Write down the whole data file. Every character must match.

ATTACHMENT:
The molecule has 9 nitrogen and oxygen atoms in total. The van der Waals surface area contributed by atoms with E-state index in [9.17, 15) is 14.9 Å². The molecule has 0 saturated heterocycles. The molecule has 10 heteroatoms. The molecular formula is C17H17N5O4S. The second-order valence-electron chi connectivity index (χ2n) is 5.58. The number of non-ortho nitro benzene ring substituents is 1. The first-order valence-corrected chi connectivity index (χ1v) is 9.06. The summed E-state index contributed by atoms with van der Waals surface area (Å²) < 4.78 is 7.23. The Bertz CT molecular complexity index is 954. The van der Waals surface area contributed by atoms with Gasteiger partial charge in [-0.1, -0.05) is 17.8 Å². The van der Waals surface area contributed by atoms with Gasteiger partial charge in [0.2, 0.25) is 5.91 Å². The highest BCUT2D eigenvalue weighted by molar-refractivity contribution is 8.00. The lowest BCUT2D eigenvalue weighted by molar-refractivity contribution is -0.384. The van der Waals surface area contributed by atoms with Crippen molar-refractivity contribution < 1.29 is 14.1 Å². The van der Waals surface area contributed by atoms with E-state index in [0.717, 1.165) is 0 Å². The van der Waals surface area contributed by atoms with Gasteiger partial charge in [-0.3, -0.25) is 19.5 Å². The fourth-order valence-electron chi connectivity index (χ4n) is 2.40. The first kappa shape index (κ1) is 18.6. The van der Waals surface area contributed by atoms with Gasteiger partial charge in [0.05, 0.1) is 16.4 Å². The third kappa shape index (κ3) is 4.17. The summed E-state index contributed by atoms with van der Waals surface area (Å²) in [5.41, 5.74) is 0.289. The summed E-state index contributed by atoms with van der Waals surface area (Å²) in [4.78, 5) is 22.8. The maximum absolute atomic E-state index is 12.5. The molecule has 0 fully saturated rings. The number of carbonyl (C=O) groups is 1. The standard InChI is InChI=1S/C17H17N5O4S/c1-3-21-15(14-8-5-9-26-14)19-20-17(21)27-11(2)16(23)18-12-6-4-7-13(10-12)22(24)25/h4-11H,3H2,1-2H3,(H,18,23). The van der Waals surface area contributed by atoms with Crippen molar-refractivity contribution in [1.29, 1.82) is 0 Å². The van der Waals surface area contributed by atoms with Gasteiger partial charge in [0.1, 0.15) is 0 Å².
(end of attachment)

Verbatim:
The molecule has 9 nitrogen and oxygen atoms in total. The van der Waals surface area contributed by atoms with E-state index in [9.17, 15) is 14.9 Å². The molecule has 0 saturated heterocycles. The molecule has 10 heteroatoms. The molecular formula is C17H17N5O4S. The second-order valence-electron chi connectivity index (χ2n) is 5.58. The number of non-ortho nitro benzene ring substituents is 1. The first-order valence-corrected chi connectivity index (χ1v) is 9.06. The summed E-state index contributed by atoms with van der Waals surface area (Å²) < 4.78 is 7.23. The Bertz CT molecular complexity index is 954. The van der Waals surface area contributed by atoms with Gasteiger partial charge in [-0.1, -0.05) is 17.8 Å². The van der Waals surface area contributed by atoms with Gasteiger partial charge in [0.2, 0.25) is 5.91 Å². The highest BCUT2D eigenvalue weighted by molar-refractivity contribution is 8.00. The lowest BCUT2D eigenvalue weighted by molar-refractivity contribution is -0.384. The van der Waals surface area contributed by atoms with Crippen molar-refractivity contribution < 1.29 is 14.1 Å². The van der Waals surface area contributed by atoms with E-state index in [0.717, 1.165) is 0 Å². The van der Waals surface area contributed by atoms with Gasteiger partial charge in [-0.3, -0.25) is 19.5 Å². The fourth-order valence-electron chi connectivity index (χ4n) is 2.40. The first kappa shape index (κ1) is 18.6. The van der Waals surface area contributed by atoms with Gasteiger partial charge in [0.05, 0.1) is 16.4 Å². The third kappa shape index (κ3) is 4.17. The summed E-state index contributed by atoms with van der Waals surface area (Å²) in [5.41, 5.74) is 0.289. The summed E-state index contributed by atoms with van der Waals surface area (Å²) in [4.78, 5) is 22.8. The maximum absolute atomic E-state index is 12.5. The molecule has 0 fully saturated rings. The number of carbonyl (C=O) groups is 1. The standard InChI is InChI=1S/C17H17N5O4S/c1-3-21-15(14-8-5-9-26-14)19-20-17(21)27-11(2)16(23)18-12-6-4-7-13(10-12)22(24)25/h4-11H,3H2,1-2H3,(H,18,23). The van der Waals surface area contributed by atoms with Crippen molar-refractivity contribution in [1.29, 1.82) is 0 Å². The van der Waals surface area contributed by atoms with Gasteiger partial charge in [0.1, 0.15) is 0 Å².